Do you want to know how to maximise your digital marketing activities right now? Our MD Ann Stanley recently teamed up with Leicester University’s Innovation Hub, to host a webinar on the subject as part of its Innovation Friday series.
Rather than battening down the hatches, Ann offers tips on maintaining a marketing presence even if you don’t have budget to spend right now.
Ann says: “Many businesses are in survival mode and making cuts to reduce costs. An obvious area where you can save money is to stop all your marketing activities and reduce your visibility in the marketplace. However, could this be an opportunity to invest in marketing and leapfrog your competitors while they are hunkering down?”
We’ve pulled together Ann’s top tips and key takeaways from the webinar (which you can access here) into two handy blog posts that double up as checklists.
Part one covers:
- Marketing During a Recession (or Lockdown)
- How to check your competitor’s marketing activities
- Website, content and current marketing – a checklist
- Communication, customer service and use of social media – top tips
- Checkout your Analytics – what’s really happening!
Marketing During a Recession (or Lockdown)
“The evidence shows exactly what happens when people don’t invest in their marketing during a recession. Those who don’t completely slow down do much better during the recovery and that’s because they are outmanoeuvring their competitors. The key takeaway is to watch your competitors closely and do more marketing then they do,” Ann explains.
Studies from McKinsey (2002), Harvard Business Review (2010) and Bain (2019) all demonstrate that businesses that “out-market” their competitors in a recession, are more likely to grow during the recovery.
Bain reports that marketing has a massive impact on companies’ growth rate after things improve – see graph:
We are seeing massive changes to the way people are searching. This demonstrates the huge increase in searches for ‘fitness equipment’ year on year, compared to ‘restaurants near me’, which have dropped significantly.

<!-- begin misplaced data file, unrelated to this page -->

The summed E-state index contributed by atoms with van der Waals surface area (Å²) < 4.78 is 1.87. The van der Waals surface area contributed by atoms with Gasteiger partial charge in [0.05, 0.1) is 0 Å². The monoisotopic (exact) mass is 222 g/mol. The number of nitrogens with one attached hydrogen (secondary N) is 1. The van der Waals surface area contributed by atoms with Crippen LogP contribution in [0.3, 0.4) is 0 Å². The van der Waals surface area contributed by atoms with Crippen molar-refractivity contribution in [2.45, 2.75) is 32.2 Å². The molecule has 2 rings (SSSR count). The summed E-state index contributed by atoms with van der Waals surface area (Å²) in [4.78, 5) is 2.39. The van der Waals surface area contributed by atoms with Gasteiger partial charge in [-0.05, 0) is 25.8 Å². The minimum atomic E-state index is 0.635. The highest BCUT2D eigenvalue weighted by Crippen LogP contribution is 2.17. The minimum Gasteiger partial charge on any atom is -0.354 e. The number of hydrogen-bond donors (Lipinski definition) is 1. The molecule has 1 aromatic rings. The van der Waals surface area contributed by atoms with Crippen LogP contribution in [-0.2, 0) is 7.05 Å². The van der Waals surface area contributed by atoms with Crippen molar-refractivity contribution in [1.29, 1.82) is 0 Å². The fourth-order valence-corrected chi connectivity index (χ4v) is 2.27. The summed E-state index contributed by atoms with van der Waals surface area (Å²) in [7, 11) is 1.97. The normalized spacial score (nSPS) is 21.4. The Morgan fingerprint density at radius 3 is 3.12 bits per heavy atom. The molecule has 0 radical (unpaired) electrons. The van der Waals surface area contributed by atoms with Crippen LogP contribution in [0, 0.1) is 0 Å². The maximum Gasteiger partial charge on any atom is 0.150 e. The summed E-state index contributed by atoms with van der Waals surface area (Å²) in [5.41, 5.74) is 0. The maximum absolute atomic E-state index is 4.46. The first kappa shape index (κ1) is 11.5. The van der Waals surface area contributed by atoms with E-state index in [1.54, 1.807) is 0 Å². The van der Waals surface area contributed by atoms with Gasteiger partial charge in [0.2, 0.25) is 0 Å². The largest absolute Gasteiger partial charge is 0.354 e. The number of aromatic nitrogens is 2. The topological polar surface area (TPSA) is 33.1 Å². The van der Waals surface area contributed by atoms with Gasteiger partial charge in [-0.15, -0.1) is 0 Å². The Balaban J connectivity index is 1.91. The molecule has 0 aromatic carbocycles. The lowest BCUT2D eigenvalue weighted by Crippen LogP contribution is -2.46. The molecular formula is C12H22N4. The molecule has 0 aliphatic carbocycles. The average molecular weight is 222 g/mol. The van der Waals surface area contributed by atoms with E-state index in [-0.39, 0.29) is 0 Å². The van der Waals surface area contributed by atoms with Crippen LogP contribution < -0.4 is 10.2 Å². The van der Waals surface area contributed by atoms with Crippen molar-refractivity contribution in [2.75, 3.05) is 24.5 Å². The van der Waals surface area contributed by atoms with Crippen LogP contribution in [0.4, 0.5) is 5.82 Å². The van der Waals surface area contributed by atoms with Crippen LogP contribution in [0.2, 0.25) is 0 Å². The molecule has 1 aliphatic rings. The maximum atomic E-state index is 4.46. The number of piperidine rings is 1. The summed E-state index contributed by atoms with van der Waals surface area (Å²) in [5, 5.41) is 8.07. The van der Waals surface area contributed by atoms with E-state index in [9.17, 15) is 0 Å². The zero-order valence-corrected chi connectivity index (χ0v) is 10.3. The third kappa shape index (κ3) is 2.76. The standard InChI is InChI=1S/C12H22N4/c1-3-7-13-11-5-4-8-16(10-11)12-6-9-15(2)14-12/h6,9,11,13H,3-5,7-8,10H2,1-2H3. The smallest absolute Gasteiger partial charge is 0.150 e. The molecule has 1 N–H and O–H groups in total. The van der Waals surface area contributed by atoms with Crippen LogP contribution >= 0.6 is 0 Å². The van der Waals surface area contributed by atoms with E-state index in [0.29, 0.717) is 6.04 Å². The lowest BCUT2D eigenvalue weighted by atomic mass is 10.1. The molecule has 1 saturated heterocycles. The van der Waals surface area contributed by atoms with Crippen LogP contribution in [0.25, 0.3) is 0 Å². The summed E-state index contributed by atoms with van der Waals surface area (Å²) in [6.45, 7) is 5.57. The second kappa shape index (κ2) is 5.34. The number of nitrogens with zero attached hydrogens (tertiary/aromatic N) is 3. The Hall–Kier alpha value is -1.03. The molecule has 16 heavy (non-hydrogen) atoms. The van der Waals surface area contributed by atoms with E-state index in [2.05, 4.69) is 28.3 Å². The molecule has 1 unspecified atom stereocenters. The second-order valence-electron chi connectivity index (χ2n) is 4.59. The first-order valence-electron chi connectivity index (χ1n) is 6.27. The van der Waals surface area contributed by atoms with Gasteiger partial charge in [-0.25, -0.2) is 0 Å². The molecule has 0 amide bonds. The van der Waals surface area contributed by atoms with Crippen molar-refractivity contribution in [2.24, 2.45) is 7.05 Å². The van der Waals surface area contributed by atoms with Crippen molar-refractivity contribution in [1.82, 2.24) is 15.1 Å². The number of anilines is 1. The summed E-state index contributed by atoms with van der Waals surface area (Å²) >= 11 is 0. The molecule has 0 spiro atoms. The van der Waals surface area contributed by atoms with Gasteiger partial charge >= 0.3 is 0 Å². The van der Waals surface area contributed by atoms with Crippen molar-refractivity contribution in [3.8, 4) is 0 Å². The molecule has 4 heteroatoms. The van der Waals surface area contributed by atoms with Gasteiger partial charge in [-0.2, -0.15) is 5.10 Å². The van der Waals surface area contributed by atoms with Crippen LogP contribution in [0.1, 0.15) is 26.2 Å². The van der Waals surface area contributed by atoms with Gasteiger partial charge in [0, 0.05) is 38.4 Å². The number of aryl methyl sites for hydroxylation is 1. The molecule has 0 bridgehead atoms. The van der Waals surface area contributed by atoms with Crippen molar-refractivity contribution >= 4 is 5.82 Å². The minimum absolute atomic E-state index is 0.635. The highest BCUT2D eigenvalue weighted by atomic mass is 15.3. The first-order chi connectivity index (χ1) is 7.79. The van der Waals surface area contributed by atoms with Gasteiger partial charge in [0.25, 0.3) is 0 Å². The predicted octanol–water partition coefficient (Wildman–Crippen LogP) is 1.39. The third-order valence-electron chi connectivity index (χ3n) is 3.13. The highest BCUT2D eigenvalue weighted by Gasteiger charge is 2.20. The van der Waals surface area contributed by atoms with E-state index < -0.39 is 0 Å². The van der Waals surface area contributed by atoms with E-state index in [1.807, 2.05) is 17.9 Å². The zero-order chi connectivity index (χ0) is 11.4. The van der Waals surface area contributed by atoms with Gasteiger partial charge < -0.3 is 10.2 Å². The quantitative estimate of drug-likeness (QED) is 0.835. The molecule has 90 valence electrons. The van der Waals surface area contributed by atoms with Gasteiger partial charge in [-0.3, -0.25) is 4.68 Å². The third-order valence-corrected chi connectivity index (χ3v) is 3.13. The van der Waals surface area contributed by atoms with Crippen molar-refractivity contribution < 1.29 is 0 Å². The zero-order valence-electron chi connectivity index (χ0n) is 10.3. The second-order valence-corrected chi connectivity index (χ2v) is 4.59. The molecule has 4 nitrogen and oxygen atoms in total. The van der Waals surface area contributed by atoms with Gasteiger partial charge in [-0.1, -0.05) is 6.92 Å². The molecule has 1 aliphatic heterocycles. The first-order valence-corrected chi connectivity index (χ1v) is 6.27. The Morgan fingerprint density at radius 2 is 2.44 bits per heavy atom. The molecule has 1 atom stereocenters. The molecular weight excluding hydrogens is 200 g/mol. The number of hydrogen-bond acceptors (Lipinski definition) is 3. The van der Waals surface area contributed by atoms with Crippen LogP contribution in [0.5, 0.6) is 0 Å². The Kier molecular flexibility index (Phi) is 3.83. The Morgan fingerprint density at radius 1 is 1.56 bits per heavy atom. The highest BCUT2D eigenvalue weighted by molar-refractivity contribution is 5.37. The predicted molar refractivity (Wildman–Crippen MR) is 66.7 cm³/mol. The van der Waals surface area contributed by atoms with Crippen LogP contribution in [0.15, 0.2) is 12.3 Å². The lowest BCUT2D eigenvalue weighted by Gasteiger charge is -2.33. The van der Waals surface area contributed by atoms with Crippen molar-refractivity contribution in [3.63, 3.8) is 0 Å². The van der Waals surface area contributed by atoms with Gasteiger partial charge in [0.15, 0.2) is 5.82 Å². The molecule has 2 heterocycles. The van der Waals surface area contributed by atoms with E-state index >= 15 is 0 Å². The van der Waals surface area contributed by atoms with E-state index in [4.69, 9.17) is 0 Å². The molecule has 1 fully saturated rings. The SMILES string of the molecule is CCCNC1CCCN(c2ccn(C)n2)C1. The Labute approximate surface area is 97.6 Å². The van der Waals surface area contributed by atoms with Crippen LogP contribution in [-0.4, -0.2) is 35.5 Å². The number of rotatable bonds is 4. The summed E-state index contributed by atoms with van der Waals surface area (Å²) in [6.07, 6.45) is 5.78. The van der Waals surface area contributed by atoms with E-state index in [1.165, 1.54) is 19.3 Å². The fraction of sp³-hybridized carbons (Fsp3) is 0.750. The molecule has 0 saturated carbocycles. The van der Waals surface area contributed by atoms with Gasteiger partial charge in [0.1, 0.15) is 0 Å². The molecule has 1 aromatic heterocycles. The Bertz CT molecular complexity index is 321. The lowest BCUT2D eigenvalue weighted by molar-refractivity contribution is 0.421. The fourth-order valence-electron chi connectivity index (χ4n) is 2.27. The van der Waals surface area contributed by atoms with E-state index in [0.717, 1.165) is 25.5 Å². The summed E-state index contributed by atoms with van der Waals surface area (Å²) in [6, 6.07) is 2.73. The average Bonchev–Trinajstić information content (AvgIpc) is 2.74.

How to create good PR opportunities
There are still lots of opportunities for brands who can act quickly and, as result, get some great PR coverage. Brewdog got a real head start on this, using their distillery to make hand santiser at a time when panic buyers were creating a shortfall in stock.
Burberry have also been mentioned in numerous news reports, as they have switched to making scrubs for the NHS in their factories.
Key takeaway: How is your business pivoting to the current situation? How are you supporting frontline workers, the local community or local good causes?
How to create bad PR opportunities
I’ve picked out examples of some of the worst I’ve seen. Britannia Hotels, I wasn’t that familiar with previously, but we’ve seen terrible stories and loads of bad press from their knee-jerk reaction to laying off staff and making people homeless in some situations.
Richard Branson has also come in for a terrible kicking, especially on social media. Everyone has taken this incredibly personally that he is asking for a bailout.
Wetherspoons and Sports Direct have also generated some bad press for themselves by not paying suppliers, not adhering to social distancing and not supporting their workers.
Key takeaway: Keep an eye on what social media is saying about you, if you get it wrong it can be costly.
How to check your competitor’s marketing activities
Consider what your competitors are doing – at the least you should do the same, but overtake them where possible.
PR and outreach
Use Google News tab to search for your competitors, as this will show you their recent PR activity and mentions in the press.
Also set up Google Alerts with the names of your competitors so you get notified when new coverage is published and follow them on social media for the latest news on their campaigns.
Key takeaway: Follow your competitors to see what stories are getting coverage.
Social Media Advertising